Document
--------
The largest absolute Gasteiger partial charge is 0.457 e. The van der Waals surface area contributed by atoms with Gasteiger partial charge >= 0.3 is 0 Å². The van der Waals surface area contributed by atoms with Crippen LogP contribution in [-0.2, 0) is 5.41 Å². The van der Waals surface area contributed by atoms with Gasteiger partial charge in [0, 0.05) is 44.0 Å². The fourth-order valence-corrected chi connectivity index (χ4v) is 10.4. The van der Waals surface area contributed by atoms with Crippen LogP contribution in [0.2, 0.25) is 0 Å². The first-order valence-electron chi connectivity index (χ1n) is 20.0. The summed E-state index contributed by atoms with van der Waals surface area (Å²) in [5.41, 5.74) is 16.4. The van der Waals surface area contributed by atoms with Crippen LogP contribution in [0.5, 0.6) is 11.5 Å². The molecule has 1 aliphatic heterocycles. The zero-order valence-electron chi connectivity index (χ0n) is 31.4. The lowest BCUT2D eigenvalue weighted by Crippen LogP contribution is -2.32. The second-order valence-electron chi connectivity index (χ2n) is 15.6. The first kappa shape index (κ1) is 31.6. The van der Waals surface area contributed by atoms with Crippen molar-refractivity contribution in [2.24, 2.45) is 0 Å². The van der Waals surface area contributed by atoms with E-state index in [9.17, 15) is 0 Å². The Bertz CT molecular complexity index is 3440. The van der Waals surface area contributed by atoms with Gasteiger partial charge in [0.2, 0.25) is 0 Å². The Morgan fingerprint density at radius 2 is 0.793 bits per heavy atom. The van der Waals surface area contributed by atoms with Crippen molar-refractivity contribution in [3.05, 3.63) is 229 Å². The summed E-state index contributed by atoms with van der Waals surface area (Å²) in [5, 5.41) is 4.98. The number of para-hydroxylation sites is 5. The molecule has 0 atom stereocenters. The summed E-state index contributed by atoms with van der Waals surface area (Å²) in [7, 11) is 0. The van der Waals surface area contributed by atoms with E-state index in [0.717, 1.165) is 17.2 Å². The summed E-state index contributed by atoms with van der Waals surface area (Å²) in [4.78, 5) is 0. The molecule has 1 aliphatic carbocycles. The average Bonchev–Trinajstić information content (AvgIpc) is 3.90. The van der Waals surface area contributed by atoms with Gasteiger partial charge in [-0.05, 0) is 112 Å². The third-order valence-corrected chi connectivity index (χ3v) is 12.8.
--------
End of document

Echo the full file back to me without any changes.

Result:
The largest absolute Gasteiger partial charge is 0.457 e. The van der Waals surface area contributed by atoms with Gasteiger partial charge >= 0.3 is 0 Å². The van der Waals surface area contributed by atoms with Crippen LogP contribution in [-0.2, 0) is 5.41 Å². The van der Waals surface area contributed by atoms with Gasteiger partial charge in [0, 0.05) is 44.0 Å². The fourth-order valence-corrected chi connectivity index (χ4v) is 10.4. The van der Waals surface area contributed by atoms with Crippen LogP contribution in [0.2, 0.25) is 0 Å². The first-order valence-electron chi connectivity index (χ1n) is 20.0. The summed E-state index contributed by atoms with van der Waals surface area (Å²) in [5.41, 5.74) is 16.4. The van der Waals surface area contributed by atoms with Crippen LogP contribution in [0.5, 0.6) is 11.5 Å². The molecule has 1 aliphatic heterocycles. The zero-order valence-electron chi connectivity index (χ0n) is 31.4. The lowest BCUT2D eigenvalue weighted by Crippen LogP contribution is -2.32. The second-order valence-electron chi connectivity index (χ2n) is 15.6. The first kappa shape index (κ1) is 31.6. The van der Waals surface area contributed by atoms with Crippen molar-refractivity contribution in [2.24, 2.45) is 0 Å². The van der Waals surface area contributed by atoms with E-state index in [9.17, 15) is 0 Å². The Bertz CT molecular complexity index is 3440. The van der Waals surface area contributed by atoms with Gasteiger partial charge in [0.2, 0.25) is 0 Å². The Morgan fingerprint density at radius 2 is 0.793 bits per heavy atom. The van der Waals surface area contributed by atoms with Crippen molar-refractivity contribution in [3.05, 3.63) is 229 Å². The summed E-state index contributed by atoms with van der Waals surface area (Å²) in [5, 5.41) is 4.98. The number of para-hydroxylation sites is 5. The molecule has 0 atom stereocenters. The summed E-state index contributed by atoms with van der Waals surface area (Å²) in [7, 11) is 0. The van der Waals surface area contributed by atoms with E-state index in [0.717, 1.165) is 17.2 Å². The summed E-state index contributed by atoms with van der Waals surface area (Å²) in [4.78, 5) is 0. The molecule has 1 aliphatic carbocycles. The average Bonchev–Trinajstić information content (AvgIpc) is 3.90. The van der Waals surface area contributed by atoms with Gasteiger partial charge in [-0.05, 0) is 112 Å². The third-order valence-corrected chi connectivity index (χ3v) is 12.8.